Horseshoes and Hand Grenades

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As I read The Secret Life of Bletchley Park by Sinclair McKay, I’m struck by the universal expectation of speed and accuracy that the code breakers constantly labored under.

There was no other choice. The quickness and precision of their work were truly matters of life and death.

“Close is only good enough in horseshoes and hand grenades” is an indication of how much society values accuracy.

We demand it in our health care, in business, in science, and in mathematics. We get upset (rightfully so) when someone bills us incorrectly or makes a mistake in our bank accounts.

Why, then, are we complacent about inaccuracies in written communication?

I’m not just talking about inaccuracies in word use or grammar. Those can be very irritating and cause misunderstanding – yes. But, a dedicated reader will go back and translate the meaning (although they shouldn’t have to).

What worries me is when writers offer something as a statement of fact when it may just be conjecture or rumor. Worse is saying something that is downright wrong without having checked first.

“What’s the harm?” you ask.

The most glaring example I can think of is the initial coverage of the December 14, 2012 Sandy Hook Elementary School shooting in Newtown, Connecticut.  Credible news agencies reported, with “unnamed sources” as the basis, that Ryan Lanza, instead of his brother Adam, was the shooter.

In fact, Ryan was nowhere near Connecticut. Can you imagine how his neighbors, coworkers, and friends would have treated him after that incorrect information spread like wildfire? Can you imagine how he felt when authorities searched his New Jersey apartment?

It’s bad enough that his brother had committed the heinous crimes, but to be seen by the world as the perpetrator as well must have been devastating. How could you get over being accused of killing your own mother and innocent children and school staff, even if briefly?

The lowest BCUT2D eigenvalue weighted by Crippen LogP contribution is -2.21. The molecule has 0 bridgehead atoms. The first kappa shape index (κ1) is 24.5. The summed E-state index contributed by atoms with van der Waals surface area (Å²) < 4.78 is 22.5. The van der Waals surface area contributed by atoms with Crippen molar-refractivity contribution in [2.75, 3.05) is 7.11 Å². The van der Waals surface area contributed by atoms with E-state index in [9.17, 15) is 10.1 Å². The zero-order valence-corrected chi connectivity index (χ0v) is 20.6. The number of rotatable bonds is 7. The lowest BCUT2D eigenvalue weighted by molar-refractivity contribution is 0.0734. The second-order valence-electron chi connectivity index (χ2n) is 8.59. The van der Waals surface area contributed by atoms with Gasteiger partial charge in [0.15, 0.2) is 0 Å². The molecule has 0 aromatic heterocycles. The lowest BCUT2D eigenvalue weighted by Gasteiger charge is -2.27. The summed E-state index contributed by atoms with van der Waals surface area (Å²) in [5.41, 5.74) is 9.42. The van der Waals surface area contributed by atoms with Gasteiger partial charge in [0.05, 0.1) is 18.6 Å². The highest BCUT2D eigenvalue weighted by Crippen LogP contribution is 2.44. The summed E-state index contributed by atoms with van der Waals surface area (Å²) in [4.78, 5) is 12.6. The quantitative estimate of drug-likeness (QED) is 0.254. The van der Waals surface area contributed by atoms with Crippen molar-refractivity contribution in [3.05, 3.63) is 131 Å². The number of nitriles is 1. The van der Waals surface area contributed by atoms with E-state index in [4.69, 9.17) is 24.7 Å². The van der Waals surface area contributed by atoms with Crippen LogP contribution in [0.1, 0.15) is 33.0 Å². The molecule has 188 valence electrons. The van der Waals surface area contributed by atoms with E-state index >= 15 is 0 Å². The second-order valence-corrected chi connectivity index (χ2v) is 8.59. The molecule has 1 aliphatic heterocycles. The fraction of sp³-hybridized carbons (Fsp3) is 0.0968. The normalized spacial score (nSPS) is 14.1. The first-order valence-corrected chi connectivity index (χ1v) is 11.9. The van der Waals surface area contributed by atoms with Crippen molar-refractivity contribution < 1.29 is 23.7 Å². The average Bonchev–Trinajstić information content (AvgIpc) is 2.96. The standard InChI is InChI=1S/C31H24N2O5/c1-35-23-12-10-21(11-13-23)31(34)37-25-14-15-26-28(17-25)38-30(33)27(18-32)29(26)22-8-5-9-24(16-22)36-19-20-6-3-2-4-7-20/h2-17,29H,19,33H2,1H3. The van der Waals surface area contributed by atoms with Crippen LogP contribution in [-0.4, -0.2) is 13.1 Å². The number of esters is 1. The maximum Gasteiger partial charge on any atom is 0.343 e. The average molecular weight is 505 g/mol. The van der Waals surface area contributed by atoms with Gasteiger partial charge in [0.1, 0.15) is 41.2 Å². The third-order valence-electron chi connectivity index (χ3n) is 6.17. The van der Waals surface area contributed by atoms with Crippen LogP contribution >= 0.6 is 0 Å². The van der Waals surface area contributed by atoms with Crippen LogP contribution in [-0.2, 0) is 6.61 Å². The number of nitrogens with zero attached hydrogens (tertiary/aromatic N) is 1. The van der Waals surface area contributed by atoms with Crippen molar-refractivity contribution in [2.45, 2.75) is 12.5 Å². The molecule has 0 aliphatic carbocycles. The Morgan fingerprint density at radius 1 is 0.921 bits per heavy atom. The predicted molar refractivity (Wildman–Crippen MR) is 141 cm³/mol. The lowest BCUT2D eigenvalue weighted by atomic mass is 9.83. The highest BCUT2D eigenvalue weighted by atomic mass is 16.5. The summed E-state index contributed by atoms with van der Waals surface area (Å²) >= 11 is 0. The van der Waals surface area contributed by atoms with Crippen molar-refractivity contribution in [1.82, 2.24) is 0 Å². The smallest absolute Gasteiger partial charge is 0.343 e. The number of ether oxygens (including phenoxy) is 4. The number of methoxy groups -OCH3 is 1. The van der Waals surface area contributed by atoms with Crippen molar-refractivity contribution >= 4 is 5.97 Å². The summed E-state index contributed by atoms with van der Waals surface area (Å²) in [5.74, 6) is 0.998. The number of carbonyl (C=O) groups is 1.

Sure, this is an extreme example, but this idea of “close is good enough” in our communication can cause headaches.

One manufacturer I worked for had a plant in Mexico. Specifications for a design change omitted whether it should be in inches or centimeters. When the prototype part was made, it was gigantically wrong. The failure to include what form of measurement cost lots of time and money.

We tend to write more when communicating these days, not less. Social media is rife with inaccuracies, assumptions, and miscommunication because people write without checking the facts or being accurate in what they say and how they say it. This has ruined relationships and reputations unnecessarily.

I will admit that I have fallen into the “it’s good enough” trap, especially when it comes to papers written in my non-writing courses. I try to be generous by reading what students intend to say instead of what they actually do. I lower my expectations of precise communication. I need be clear that they must write clearly, no matter the pain of giving a bad grade.

If we all start expecting accuracy in our communication, can we change the world?

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HAM Today!

The production of acronyms is getting out of hand.

Acronyms are useful shortcuts. It’s a lot easier saying HIPPA instead of Health Insurance Portability and Accountability Act.